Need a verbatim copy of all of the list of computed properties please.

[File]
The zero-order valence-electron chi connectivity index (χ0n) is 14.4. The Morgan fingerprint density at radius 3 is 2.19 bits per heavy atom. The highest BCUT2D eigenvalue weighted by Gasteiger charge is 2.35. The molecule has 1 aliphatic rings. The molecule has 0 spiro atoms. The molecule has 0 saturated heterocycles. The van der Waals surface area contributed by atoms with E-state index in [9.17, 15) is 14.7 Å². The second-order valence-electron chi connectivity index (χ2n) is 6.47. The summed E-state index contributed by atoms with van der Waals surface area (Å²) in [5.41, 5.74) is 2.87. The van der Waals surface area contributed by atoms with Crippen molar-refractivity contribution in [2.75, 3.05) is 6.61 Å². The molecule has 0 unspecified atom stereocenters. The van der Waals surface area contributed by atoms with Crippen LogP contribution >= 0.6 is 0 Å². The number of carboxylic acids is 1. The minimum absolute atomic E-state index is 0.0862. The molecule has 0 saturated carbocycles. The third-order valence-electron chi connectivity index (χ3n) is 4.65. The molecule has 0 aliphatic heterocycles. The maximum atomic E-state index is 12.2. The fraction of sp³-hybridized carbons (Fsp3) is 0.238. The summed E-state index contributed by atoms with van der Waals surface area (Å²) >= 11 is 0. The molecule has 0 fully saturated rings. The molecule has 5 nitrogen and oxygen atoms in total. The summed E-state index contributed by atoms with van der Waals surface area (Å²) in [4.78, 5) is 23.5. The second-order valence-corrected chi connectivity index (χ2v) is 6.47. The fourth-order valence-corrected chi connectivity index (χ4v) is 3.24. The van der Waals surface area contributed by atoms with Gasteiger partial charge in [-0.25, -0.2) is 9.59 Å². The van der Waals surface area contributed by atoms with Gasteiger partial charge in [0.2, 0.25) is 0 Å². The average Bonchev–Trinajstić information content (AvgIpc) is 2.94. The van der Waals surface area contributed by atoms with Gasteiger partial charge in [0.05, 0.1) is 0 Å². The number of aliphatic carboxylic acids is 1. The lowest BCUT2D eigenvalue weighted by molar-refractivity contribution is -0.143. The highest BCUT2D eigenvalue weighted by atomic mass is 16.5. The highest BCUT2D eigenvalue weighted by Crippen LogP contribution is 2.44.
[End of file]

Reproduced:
The zero-order valence-electron chi connectivity index (χ0n) is 14.4. The Morgan fingerprint density at radius 3 is 2.19 bits per heavy atom. The highest BCUT2D eigenvalue weighted by Gasteiger charge is 2.35. The molecule has 1 aliphatic rings. The molecule has 0 spiro atoms. The molecule has 0 saturated heterocycles. The van der Waals surface area contributed by atoms with E-state index in [9.17, 15) is 14.7 Å². The second-order valence-electron chi connectivity index (χ2n) is 6.47. The summed E-state index contributed by atoms with van der Waals surface area (Å²) in [5.41, 5.74) is 2.87. The van der Waals surface area contributed by atoms with Crippen molar-refractivity contribution in [2.75, 3.05) is 6.61 Å². The molecule has 0 unspecified atom stereocenters. The van der Waals surface area contributed by atoms with Crippen LogP contribution >= 0.6 is 0 Å². The number of carboxylic acids is 1. The minimum absolute atomic E-state index is 0.0862. The molecule has 0 saturated carbocycles. The third-order valence-electron chi connectivity index (χ3n) is 4.65. The molecule has 0 aliphatic heterocycles. The maximum atomic E-state index is 12.2. The fraction of sp³-hybridized carbons (Fsp3) is 0.238. The summed E-state index contributed by atoms with van der Waals surface area (Å²) >= 11 is 0. The molecule has 0 fully saturated rings. The molecule has 5 nitrogen and oxygen atoms in total. The summed E-state index contributed by atoms with van der Waals surface area (Å²) in [4.78, 5) is 23.5. The second-order valence-corrected chi connectivity index (χ2v) is 6.47. The fourth-order valence-corrected chi connectivity index (χ4v) is 3.24. The van der Waals surface area contributed by atoms with Gasteiger partial charge in [-0.25, -0.2) is 9.59 Å². The van der Waals surface area contributed by atoms with Gasteiger partial charge in [0.2, 0.25) is 0 Å². The average Bonchev–Trinajstić information content (AvgIpc) is 2.94. The van der Waals surface area contributed by atoms with Gasteiger partial charge in [0.05, 0.1) is 0 Å². The number of aliphatic carboxylic acids is 1. The lowest BCUT2D eigenvalue weighted by molar-refractivity contribution is -0.143. The highest BCUT2D eigenvalue weighted by atomic mass is 16.5. The highest BCUT2D eigenvalue weighted by Crippen LogP contribution is 2.44.